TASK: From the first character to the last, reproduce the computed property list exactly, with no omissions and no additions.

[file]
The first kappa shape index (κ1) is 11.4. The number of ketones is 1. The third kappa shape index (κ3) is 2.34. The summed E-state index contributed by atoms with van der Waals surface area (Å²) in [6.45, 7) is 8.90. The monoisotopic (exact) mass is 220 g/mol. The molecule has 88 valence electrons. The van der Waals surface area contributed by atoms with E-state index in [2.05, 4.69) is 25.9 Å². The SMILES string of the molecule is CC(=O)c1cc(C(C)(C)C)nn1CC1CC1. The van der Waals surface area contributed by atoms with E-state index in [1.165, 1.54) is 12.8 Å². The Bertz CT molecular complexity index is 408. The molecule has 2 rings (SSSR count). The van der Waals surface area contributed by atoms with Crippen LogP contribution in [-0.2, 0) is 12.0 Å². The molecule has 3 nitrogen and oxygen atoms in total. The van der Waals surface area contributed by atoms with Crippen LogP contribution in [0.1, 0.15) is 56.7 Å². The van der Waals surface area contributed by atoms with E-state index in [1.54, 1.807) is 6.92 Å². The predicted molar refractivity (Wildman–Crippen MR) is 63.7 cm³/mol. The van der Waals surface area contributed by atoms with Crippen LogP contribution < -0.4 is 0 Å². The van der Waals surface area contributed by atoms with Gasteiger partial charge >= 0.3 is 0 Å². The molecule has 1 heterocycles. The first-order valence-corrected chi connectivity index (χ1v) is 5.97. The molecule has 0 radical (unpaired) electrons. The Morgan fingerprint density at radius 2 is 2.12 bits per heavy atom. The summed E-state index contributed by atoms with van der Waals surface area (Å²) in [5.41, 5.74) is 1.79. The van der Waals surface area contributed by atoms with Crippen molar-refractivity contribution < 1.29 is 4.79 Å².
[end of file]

The first kappa shape index (κ1) is 11.4. The number of ketones is 1. The third kappa shape index (κ3) is 2.34. The summed E-state index contributed by atoms with van der Waals surface area (Å²) in [6.45, 7) is 8.90. The monoisotopic (exact) mass is 220 g/mol. The molecule has 88 valence electrons. The van der Waals surface area contributed by atoms with E-state index in [2.05, 4.69) is 25.9 Å². The SMILES string of the molecule is CC(=O)c1cc(C(C)(C)C)nn1CC1CC1. The van der Waals surface area contributed by atoms with E-state index in [1.165, 1.54) is 12.8 Å². The Bertz CT molecular complexity index is 408. The molecule has 2 rings (SSSR count). The van der Waals surface area contributed by atoms with Crippen LogP contribution in [-0.2, 0) is 12.0 Å². The molecule has 3 nitrogen and oxygen atoms in total. The van der Waals surface area contributed by atoms with Crippen LogP contribution in [0.1, 0.15) is 56.7 Å². The van der Waals surface area contributed by atoms with E-state index in [1.54, 1.807) is 6.92 Å². The predicted molar refractivity (Wildman–Crippen MR) is 63.7 cm³/mol. The van der Waals surface area contributed by atoms with Crippen LogP contribution < -0.4 is 0 Å². The van der Waals surface area contributed by atoms with Gasteiger partial charge >= 0.3 is 0 Å². The molecule has 1 heterocycles. The first-order valence-corrected chi connectivity index (χ1v) is 5.97. The molecule has 0 radical (unpaired) electrons. The Morgan fingerprint density at radius 2 is 2.12 bits per heavy atom. The summed E-state index contributed by atoms with van der Waals surface area (Å²) in [5.41, 5.74) is 1.79. The van der Waals surface area contributed by atoms with Crippen molar-refractivity contribution < 1.29 is 4.79 Å².